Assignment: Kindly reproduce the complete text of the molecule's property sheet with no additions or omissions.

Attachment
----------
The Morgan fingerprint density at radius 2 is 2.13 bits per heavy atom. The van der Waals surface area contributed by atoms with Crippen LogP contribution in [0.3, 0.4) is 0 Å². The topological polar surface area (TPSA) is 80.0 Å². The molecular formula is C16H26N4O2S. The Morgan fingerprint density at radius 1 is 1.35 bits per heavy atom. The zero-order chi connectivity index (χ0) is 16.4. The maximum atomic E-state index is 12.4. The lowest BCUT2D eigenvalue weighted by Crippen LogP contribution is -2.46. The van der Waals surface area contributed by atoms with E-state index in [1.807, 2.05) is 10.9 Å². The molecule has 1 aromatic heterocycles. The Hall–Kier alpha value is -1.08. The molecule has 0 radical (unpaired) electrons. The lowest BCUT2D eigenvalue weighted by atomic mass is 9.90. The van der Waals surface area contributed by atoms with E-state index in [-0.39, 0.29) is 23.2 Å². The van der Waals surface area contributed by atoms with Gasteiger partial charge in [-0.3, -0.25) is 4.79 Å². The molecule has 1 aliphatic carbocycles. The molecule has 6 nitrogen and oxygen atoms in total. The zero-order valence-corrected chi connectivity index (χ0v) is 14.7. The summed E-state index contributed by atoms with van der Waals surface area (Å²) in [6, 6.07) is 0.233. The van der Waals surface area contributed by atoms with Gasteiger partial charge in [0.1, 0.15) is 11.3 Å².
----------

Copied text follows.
The Morgan fingerprint density at radius 2 is 2.13 bits per heavy atom. The van der Waals surface area contributed by atoms with Crippen LogP contribution in [0.3, 0.4) is 0 Å². The topological polar surface area (TPSA) is 80.0 Å². The molecular formula is C16H26N4O2S. The Morgan fingerprint density at radius 1 is 1.35 bits per heavy atom. The zero-order chi connectivity index (χ0) is 16.4. The maximum atomic E-state index is 12.4. The lowest BCUT2D eigenvalue weighted by Crippen LogP contribution is -2.46. The van der Waals surface area contributed by atoms with E-state index in [1.807, 2.05) is 10.9 Å². The molecule has 1 aromatic heterocycles. The Hall–Kier alpha value is -1.08. The molecule has 0 radical (unpaired) electrons. The lowest BCUT2D eigenvalue weighted by atomic mass is 9.90. The van der Waals surface area contributed by atoms with E-state index in [-0.39, 0.29) is 23.2 Å². The van der Waals surface area contributed by atoms with Gasteiger partial charge in [-0.3, -0.25) is 4.79 Å². The molecule has 1 aliphatic carbocycles. The molecule has 6 nitrogen and oxygen atoms in total. The zero-order valence-corrected chi connectivity index (χ0v) is 14.7. The summed E-state index contributed by atoms with van der Waals surface area (Å²) in [6, 6.07) is 0.233. The van der Waals surface area contributed by atoms with Gasteiger partial charge in [0.1, 0.15) is 11.3 Å².